Perhaps the most appropriate analogy or metaphor for the eight short stories collected in Viet Thanh Nguyen’s “The Refugees” is that of a film reel: If the story of a person’s life – from his or her perspective – can be thought of as a single film reel, then the stories in the book recount a very specific and short snippet of that reel, with the occasional flashback to or juxtaposition of a snippet from the past. Tying these stories together, furthermore, is the experience of being a (Vietnamese) refugee or being connected with a (Vietnamese) individual who is dealing with or has had contact with immigration and displacement in the United States. And because of the intimately character-driven plots, the reader experiences the lives and struggles of the characters from their perspective.
The analogy or metaphor of the character’s snippets brings to mind Celeste Ng’s “Little Fires Everywhere” and Jesmyn Ward’s “Sing, Unburied, Sing” – both of which I read earlier this year – because the emphasis is not necessarily on fleshing out their lives from start to finish, on providing resolutions or offering closure, or foisting definitive narratives on what it means to be a refugee or to interact with a refugee. Instead, Nguyen’s short stories are a kaleidoscope of varied lived experiences, and the best of these stories expound upon the emotional struggles and adjustments of his characters, converging upon familiar themes of family and romantic relationships, culture and traditions (including superstitions), as well as geopolitical development (in and surrounding the country of Vietnam).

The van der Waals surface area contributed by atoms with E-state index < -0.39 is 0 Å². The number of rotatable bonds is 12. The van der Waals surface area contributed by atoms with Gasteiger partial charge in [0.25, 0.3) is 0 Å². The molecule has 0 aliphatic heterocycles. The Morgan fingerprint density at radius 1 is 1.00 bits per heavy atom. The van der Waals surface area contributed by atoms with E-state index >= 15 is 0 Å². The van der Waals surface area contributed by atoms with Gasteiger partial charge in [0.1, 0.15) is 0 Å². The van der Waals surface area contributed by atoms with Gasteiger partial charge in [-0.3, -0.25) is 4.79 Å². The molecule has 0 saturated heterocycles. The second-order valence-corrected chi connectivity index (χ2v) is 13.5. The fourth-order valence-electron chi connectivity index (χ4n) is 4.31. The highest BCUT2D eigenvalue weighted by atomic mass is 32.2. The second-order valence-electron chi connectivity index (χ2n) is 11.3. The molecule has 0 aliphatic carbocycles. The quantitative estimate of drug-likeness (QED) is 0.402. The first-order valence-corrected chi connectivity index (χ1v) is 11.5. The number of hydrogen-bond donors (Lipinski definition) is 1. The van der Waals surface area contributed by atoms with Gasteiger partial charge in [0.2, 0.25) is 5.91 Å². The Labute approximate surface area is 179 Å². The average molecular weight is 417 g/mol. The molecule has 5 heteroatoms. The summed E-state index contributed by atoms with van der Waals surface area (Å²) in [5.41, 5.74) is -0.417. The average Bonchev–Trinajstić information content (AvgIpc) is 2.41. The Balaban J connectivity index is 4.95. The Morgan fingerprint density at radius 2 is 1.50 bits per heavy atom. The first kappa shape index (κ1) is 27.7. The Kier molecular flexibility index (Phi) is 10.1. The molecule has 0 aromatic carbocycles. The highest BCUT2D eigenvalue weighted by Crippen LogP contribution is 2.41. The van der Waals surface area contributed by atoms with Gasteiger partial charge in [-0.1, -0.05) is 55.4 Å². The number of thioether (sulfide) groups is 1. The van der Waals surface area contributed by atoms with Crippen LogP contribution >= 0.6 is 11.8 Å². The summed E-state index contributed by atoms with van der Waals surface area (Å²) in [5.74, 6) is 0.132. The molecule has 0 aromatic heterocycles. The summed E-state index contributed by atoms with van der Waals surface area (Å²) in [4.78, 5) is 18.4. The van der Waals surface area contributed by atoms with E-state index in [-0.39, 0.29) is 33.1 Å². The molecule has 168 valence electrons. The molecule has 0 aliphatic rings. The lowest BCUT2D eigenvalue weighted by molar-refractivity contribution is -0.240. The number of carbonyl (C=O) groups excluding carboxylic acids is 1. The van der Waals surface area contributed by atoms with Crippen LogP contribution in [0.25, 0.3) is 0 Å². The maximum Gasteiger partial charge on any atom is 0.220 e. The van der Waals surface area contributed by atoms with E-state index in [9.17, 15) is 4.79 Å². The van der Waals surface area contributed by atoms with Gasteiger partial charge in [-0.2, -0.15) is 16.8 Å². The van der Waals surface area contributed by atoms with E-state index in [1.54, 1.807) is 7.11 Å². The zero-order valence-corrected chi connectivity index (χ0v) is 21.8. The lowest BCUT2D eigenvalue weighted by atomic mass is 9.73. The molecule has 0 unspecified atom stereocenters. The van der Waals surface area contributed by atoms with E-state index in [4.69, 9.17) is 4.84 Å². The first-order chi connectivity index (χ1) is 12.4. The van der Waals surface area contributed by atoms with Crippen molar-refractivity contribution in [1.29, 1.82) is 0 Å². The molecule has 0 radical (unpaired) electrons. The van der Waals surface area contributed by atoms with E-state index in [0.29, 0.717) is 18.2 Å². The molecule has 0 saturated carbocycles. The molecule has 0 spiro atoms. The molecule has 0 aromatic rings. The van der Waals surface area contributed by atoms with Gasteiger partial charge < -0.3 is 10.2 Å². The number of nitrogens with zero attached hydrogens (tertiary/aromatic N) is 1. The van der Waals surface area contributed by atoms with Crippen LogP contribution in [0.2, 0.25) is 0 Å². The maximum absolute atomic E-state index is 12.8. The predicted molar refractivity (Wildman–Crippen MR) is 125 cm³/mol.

Not all stories in “The Refugees”, however, are equally compelling. “Black-Eyed Women” (on the dangers of escaping their homeland by sea and on survivor guilt), “The Other Man” (on homosexuality and its familial and cultural compatibility), “I’d Love You to Want Me” (on the many emotions associated with a long-term, cross-cultural marriage, complicated by a husband who has Alzheimer’s disease), and “Fatherland” (on the implications of the politics in Vietnam and the different perceptions that Vietnamese living in the United States and Vietnam have of each other) are stand-outs, whereas the rest are usually marked by a tangential or contrived link to Vietnam. “The Transplant” and “Someone Else Besides You”, in particular, feel a little out of place. But even so, the overall collection is thought-provoking, especially when the reader is forced to confront and to empathise with the reality of some of these challenging circumstances.